Why German cinema today is more provoking than ever
The rebirth of German cinema
Four years ago, ‘Toni Erdmann’ by Maren Ade sent cinephile shockwaves through Cannes: critics wrote enthusiastically about the ‘revival of German cinema’, while film distributors got into a bidding war for the film rights. The fresh, German comedy was the front-runner of the Croisette and the fact that Maren Ade returned home empty-handed, was considered to be a disgrace. ‘Toni Erdmann’ is not just another comedy, but one that touches on father-daughter relations, just as much as it touches on neo-colonial dynamics in Europe. This being the first German film in competition since 2008 (the maligned ‘Palermo Shooting’ by Wim Wenders), strengthened the discourse of a 'German rebirth'.
German cinema has -of course- never been gone, which makes such a statement seem rather awkwardly simplifying. However, there is still some truth to it, as the heydays of German expressionism during the Weimar Republic and the Neuer Deutscher Film that was brought forth by Alexander Kluge and Edgar Reitz with the Oberhausen Manifesto in 1962, are well in the past. Rainer Werner Fassbinder, Wim Wenders, Werner Herzog, Volker Schlöndorff and Margarethe von Trotta are only a few of the directors that made a name for themselves on the international circuit between the 1960s and the 1980s with their counter-cinema – “indies avant la lettre”, as film theorist Eric Rentschler aptly described them. The ‘Gegenbilder’ that this generation gave preference to, challenged the simplified imagery of their national cinema and dared to represent the country in all its complexities. The death of Fassbinder in 1982 heralded the symbolic ending of this period. Check out our website in the upcoming weeks for more extensive texts about this period.
Searching for an identity
However, film journalists often seem to forget that even post-Fassbinder, ‘Autorenkino’ lived on. There are many reasons for this collective amnesia, that in their turn explain the myth of ‘the rebirth of German cinema’ with ‘Toni Erdmann’. After the fall of the Berlin Wall and the reunification in 1989, Germany was confronted with an identity crisis; the social and cultural differences were significant. Out of the ruins of the Wall arose a new generation, that wanted to grasp the doubtful psyche of the German and did not feel much for yet another conventional war film. The films that these new filmmakers made, were resolutely substantiated in the present and instead took up a questioning and observing position.
Film historians and -academics baptized them as the Berliner Schule, because the three key figures (Christian Petzold, Angela Schanelec and Thomas Arslan) had all studied at the Deutsche Film- und Fernsehakademie Berlin. As they shared only a few thematic or stylistic commonalities and as the movement didn’t introduce itself with a political manifest like their forefathers of the Neuer Deutscher Film, the Berliner Schule was a lot less ‘marketable’. This is undoubtedly one of the reasons why so little of their films made it to the Belgian cinemas and why screenings were often restricted to the festival circuit. Nonetheless, the slow pace and rigid formalism of Arslan and Schanelec probably weren’t a big help either. Only Petzold (‘Transit’, ‘Undine’) seemed to be able to ensure international distribution more easily with his somewhat romantic stamp; the fact that he chose the star actress Nina Hoss – and more recently Paula Beer – as the face of the disoriented Germany presumably helped him.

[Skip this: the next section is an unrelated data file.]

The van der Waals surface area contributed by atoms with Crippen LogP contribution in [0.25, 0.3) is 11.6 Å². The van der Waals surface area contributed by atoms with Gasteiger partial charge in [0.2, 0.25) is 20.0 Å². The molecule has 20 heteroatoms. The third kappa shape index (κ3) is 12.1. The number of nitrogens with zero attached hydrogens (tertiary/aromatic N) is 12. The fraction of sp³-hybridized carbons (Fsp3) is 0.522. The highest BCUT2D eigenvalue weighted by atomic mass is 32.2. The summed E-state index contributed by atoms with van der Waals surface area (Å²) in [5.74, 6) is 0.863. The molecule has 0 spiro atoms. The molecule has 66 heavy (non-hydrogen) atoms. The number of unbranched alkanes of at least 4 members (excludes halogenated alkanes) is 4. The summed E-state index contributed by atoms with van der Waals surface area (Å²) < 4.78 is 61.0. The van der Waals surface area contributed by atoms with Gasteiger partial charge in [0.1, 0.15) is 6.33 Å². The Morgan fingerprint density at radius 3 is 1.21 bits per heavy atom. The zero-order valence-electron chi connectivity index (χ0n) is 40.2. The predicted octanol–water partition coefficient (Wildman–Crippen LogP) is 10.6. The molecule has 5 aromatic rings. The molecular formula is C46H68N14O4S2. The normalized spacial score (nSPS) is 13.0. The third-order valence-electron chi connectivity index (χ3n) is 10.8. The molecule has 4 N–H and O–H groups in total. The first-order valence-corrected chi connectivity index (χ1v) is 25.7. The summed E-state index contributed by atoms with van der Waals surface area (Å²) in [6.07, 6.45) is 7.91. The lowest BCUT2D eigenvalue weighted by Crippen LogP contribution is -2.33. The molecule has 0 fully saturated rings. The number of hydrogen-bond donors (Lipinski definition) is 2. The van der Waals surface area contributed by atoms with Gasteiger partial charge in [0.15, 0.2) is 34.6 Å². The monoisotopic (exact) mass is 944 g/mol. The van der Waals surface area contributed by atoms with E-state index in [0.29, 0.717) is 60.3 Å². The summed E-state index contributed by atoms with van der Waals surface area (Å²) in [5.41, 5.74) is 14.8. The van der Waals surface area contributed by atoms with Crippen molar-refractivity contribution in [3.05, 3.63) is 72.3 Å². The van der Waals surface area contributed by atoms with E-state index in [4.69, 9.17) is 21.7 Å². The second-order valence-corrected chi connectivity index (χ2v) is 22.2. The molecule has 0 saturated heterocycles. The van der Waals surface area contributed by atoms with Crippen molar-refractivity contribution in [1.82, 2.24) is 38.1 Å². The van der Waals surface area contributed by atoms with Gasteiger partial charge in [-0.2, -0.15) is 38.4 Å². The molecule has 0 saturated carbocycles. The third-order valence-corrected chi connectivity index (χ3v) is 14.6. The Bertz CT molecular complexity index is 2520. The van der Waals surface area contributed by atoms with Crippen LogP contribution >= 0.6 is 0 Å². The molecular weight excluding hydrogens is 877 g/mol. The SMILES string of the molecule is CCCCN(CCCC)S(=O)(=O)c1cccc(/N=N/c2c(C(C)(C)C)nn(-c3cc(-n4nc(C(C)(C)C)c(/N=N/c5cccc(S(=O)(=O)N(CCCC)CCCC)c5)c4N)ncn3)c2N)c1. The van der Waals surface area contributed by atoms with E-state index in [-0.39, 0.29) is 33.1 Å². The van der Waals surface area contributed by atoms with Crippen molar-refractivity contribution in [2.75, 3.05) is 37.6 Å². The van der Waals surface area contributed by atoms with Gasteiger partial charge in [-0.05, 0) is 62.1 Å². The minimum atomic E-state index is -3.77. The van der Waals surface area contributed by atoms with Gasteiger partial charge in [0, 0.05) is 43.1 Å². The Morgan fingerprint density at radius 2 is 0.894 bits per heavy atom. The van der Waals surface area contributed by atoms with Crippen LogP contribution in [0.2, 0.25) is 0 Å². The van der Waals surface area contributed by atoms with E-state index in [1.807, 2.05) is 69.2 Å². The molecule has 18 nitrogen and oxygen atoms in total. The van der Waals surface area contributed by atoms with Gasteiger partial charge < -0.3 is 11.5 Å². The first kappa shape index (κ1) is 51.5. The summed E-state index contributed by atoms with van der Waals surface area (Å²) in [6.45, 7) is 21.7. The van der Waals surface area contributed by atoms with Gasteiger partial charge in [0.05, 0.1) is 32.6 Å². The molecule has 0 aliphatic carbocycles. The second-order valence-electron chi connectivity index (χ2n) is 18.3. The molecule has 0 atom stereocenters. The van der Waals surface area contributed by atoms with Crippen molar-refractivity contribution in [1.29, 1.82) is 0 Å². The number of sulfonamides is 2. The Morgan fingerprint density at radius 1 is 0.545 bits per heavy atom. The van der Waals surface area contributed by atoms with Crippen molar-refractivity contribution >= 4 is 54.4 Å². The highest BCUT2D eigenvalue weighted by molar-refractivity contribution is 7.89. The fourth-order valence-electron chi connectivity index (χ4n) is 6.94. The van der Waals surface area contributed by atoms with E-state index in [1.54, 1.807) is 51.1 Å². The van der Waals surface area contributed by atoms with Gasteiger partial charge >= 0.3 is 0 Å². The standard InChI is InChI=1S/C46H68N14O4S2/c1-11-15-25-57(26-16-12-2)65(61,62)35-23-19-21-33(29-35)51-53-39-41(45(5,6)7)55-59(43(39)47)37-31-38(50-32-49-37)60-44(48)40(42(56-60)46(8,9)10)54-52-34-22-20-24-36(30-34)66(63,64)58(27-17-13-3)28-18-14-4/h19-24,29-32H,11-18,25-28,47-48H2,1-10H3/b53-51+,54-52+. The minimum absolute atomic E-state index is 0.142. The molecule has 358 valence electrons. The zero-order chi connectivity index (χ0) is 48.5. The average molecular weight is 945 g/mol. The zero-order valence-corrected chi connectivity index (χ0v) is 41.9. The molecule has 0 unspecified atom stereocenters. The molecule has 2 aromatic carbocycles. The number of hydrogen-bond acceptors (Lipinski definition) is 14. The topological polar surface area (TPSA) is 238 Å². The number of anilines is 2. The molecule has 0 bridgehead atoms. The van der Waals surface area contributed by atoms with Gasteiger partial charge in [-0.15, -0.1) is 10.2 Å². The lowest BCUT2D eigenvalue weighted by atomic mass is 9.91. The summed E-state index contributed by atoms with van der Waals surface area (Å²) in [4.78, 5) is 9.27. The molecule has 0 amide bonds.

The new guard
In the meantime we are some years down the line and since then, the three filmmakers that profiled themselves at the turn of the millennium, have been accompanied by peers of their own age - and a younger generation, that is very clearly following in their footsteps. Maren Ade, Valeska Grisebach, Ulrich Köhler and Christoph Hochäusler: filmmakers who are not only inspired by the movement, but who also absorbed the criticism the Berliner Schule often received. One by one, they deconstructed the often uncompromising frameworks of their predecessors and allowed genre-elements (e.g. from the film noir, the western, the thriller) into their films. Moreover, the geo-political canvas was expanded – consider ‘Western’ by Grisebach that takes place in Bulgaria, or ‘Toni Erdmann’ by Ade, in Romania. The new movement is no longer restricting itself to the boundaries of its own country, but explores the unstable and asymmetrical power relations in Europe – or even wider, in the globalized world. Meanwhile, the Turkish-German director Fatih Akin made a case for minority groups in Germany at a young age. By winning the Golden Bear in 2004 with ‘Gegen die Wand’, he was immediately catapulted to international relevancy.
Germany has six important film schools (Hochschule für Fernsehen und Film München, Hochschule für Film und Fernsehen Potsdam-Babelsberg, Deutsche Film- und Fernsehakademie Berlin, Filmakademie Baden-Württemberg, Kunsthochschule für Medien Köln, Internationale Filmschule Köln) with a strong international reputation. Moreover, a lot of debuting filmmakers are offered the chance to produce a film and never before, more German films were made each year, even though this is not always translated into the best qualitative cinema. Nonetheless, it is certain that the diversity has never been so great. The welcome wake-up call of the Berliner Schule at the turn of the century triggered the German cinema to be provocative again: “Kino muss gefährlich sein!”, as they postulated it themselves in the film magazine Revolver. Looking at young talents suchlike Nora Fingscheidt, Burhan Qurbani, Eliza Petkova and Xaver Böhm, we can only remark that the future looks bright. Do we really have to wait for awards in Cannes before we are going to admit that?
Wim De Witte, Programme Director Film Fest Ghent.
Michiel Philippaerts, programmer Film Fest Ghent.